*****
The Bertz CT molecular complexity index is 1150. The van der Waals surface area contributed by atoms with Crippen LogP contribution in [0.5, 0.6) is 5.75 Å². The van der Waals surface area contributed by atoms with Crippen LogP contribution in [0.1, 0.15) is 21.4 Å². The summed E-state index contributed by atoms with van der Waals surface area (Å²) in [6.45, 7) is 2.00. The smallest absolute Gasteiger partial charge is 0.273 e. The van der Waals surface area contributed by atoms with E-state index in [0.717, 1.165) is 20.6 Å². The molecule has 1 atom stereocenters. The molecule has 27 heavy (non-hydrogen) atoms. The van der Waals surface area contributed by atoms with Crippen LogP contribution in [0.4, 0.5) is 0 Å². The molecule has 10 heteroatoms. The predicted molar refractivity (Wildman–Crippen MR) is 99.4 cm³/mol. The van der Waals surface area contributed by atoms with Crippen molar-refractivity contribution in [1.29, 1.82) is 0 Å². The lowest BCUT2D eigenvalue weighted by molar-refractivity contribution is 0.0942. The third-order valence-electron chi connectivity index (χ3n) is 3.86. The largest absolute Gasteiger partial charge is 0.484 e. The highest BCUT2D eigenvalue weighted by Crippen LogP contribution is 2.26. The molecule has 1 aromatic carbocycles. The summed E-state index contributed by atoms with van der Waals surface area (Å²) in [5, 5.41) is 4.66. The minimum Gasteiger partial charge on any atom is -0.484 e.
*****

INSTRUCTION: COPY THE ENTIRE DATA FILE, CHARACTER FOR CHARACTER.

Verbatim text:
The Bertz CT molecular complexity index is 1150. The van der Waals surface area contributed by atoms with Crippen LogP contribution in [0.5, 0.6) is 5.75 Å². The van der Waals surface area contributed by atoms with Crippen LogP contribution in [0.1, 0.15) is 21.4 Å². The summed E-state index contributed by atoms with van der Waals surface area (Å²) in [6.45, 7) is 2.00. The smallest absolute Gasteiger partial charge is 0.273 e. The van der Waals surface area contributed by atoms with E-state index in [0.717, 1.165) is 20.6 Å². The molecule has 1 atom stereocenters. The molecule has 27 heavy (non-hydrogen) atoms. The van der Waals surface area contributed by atoms with Crippen LogP contribution in [0.4, 0.5) is 0 Å². The molecule has 10 heteroatoms. The predicted molar refractivity (Wildman–Crippen MR) is 99.4 cm³/mol. The van der Waals surface area contributed by atoms with Crippen molar-refractivity contribution in [1.29, 1.82) is 0 Å². The lowest BCUT2D eigenvalue weighted by molar-refractivity contribution is 0.0942. The third-order valence-electron chi connectivity index (χ3n) is 3.86. The largest absolute Gasteiger partial charge is 0.484 e. The highest BCUT2D eigenvalue weighted by Crippen LogP contribution is 2.26. The molecule has 1 aromatic carbocycles. The summed E-state index contributed by atoms with van der Waals surface area (Å²) in [5, 5.41) is 4.66. The minimum Gasteiger partial charge on any atom is -0.484 e.